Hosted by
Libby Znaimer

MONDAY MAY 21, 2019


Drivers are discovering there is no statute of limitations on their traffic violations. Old traffic tickets from more than 30 years ago are coming back to haunt drivers who are finding their licenses suspended. Following a 2018 Auditor General’s report the City of Toronto changed the way it tracks down unpaid traffic tickets, realizing that suspensions are a strong motivator to get these fines paid. People are complaining the suspensions are happening without notice, and the city admits the contact information associated with the tickets may well be out of date, making the drivers unreachable. Until their license is suspended. Libby talks to X-Copper Appeals Manager Jenna Little about the frequent calls she receives from drivers in the same situation.


Two polls in recent days show a sharp decline in public support of the Ford government.

A new poll out today by Environics Research finds that 75% of respondents believe Doug Ford’s PC Government is on the wrong track. Specifically even out of 10 Torontonians say that they are less likely to vote for the Progressive Conservative party in the next election due to its decision to cut hundreds of millions of dollars in funding from Toronto Public Health’s budget. Friday a Pollara Strategic Insights survey reported 31 per cent of respondents now prefer Andrea Horwath’s New Democrats, compared to 30 per cent for Ford’s Tories.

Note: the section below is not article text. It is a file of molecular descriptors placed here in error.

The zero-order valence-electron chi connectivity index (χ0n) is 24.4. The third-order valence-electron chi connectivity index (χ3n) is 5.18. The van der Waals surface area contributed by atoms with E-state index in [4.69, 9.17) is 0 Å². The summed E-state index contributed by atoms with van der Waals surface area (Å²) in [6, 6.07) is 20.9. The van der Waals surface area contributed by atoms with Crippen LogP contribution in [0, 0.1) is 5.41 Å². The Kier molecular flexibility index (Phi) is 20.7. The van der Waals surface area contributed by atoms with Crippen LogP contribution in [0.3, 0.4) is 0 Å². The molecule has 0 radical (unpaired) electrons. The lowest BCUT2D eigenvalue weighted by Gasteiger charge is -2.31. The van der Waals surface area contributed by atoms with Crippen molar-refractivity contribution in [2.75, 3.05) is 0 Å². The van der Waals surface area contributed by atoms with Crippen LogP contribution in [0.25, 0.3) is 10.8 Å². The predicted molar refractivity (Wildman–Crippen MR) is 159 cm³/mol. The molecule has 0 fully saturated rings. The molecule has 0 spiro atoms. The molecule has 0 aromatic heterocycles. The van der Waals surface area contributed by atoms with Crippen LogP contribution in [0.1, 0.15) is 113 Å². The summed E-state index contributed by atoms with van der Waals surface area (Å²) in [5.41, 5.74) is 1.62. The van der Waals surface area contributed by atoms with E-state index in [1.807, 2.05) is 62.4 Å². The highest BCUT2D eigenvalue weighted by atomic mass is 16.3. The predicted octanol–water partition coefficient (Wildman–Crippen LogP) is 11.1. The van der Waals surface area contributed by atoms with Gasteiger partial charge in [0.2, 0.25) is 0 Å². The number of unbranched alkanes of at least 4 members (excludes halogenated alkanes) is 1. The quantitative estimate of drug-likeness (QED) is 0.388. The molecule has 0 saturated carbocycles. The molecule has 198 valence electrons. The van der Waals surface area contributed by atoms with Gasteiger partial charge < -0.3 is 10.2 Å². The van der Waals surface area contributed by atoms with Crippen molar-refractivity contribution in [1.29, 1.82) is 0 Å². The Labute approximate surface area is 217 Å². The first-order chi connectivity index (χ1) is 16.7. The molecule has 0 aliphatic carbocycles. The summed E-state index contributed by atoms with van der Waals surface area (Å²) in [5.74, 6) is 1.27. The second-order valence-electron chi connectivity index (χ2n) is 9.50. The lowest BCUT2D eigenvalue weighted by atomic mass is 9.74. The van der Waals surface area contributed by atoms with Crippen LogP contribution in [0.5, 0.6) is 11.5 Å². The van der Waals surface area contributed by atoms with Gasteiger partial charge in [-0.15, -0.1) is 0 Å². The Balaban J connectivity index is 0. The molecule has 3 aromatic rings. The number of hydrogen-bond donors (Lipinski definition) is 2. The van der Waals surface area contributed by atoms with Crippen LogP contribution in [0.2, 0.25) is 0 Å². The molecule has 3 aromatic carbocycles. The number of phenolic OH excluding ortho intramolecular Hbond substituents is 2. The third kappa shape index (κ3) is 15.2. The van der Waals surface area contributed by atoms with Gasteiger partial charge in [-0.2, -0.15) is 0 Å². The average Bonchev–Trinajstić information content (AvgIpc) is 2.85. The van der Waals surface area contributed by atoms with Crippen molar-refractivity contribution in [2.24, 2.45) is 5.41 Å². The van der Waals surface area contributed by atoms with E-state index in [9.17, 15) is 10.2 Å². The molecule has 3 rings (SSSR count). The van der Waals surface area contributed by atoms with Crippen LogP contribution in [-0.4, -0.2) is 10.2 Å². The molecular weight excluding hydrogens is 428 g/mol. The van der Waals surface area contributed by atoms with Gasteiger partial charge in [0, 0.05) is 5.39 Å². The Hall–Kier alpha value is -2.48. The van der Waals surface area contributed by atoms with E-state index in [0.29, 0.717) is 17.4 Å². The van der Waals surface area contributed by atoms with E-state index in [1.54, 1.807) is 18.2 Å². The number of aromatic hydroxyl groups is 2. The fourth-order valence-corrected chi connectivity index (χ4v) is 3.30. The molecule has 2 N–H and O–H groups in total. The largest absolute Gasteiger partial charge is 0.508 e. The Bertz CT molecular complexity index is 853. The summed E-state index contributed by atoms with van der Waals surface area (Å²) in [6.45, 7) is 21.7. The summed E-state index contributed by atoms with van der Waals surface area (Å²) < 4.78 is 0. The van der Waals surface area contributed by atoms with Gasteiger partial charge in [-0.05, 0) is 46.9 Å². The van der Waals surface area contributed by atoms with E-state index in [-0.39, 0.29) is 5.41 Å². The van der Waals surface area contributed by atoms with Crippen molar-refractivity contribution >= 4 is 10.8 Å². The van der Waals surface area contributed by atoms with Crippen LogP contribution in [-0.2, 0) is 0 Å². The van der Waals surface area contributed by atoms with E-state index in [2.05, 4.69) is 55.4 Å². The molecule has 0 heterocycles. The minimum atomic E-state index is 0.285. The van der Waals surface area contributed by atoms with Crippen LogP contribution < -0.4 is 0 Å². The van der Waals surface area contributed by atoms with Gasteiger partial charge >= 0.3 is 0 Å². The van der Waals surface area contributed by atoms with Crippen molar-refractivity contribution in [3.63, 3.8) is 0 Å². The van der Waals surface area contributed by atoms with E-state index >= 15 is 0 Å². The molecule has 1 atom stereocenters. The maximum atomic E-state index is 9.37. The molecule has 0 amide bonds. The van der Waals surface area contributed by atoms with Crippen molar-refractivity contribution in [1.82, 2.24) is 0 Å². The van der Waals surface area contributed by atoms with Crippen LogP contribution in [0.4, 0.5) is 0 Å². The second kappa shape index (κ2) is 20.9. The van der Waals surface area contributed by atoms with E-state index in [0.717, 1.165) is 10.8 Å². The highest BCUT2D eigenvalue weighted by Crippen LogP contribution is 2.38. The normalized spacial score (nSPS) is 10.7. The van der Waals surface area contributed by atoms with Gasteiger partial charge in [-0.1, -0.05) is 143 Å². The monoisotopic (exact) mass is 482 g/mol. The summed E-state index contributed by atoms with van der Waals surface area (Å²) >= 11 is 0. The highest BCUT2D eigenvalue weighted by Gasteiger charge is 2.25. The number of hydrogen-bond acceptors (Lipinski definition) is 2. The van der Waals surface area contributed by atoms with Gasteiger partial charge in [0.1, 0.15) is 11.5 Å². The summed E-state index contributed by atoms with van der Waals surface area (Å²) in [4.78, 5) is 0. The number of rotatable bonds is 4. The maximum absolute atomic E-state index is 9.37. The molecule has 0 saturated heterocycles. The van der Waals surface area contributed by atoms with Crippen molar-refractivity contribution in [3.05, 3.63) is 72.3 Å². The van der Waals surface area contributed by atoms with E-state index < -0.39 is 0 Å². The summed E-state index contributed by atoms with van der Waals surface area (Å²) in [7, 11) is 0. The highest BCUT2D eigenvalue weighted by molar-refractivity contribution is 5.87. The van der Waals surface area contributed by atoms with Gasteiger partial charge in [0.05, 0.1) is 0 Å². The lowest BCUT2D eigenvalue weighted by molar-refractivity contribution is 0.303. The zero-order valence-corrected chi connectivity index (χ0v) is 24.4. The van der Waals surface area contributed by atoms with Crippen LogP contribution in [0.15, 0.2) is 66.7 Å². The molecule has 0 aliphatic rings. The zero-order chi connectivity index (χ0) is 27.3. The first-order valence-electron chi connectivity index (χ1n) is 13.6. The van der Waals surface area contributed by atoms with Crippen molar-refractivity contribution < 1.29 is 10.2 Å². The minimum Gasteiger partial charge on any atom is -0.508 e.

Yesterday Mayor John Tory sent the premier a letter requesting a reverse of the retroactive cuts, saying if the cuts proceed the city will be forced to raise taxes.

Libby talks to John Capobianco, Political Commentator, Senior Partner, FleishmanHillard HighRoad.


After more than 100 years of service, come July the Ontario Society for the Prevention of Cruelty to Animals (OSPCA) will no longer be investigating cruelty cases involving livestock and horses. This change follows a January court decision that found the organization’s powers to enforce federal and provincial laws unconstitutional. Friday the Ontario government posted an online survey looking for public input on how to ensure animal welfare, but the OSPCA fears the clock is ticking and little progress has been made in establishing a replacement model. Libby talks to the OSPCA General Counsel Brian Shiller about the decision to change their services, and Barbara Cartwright, CEO of Humane Canada joins the conversation to discuss what the government can do to ensure the continued safety of these animals.


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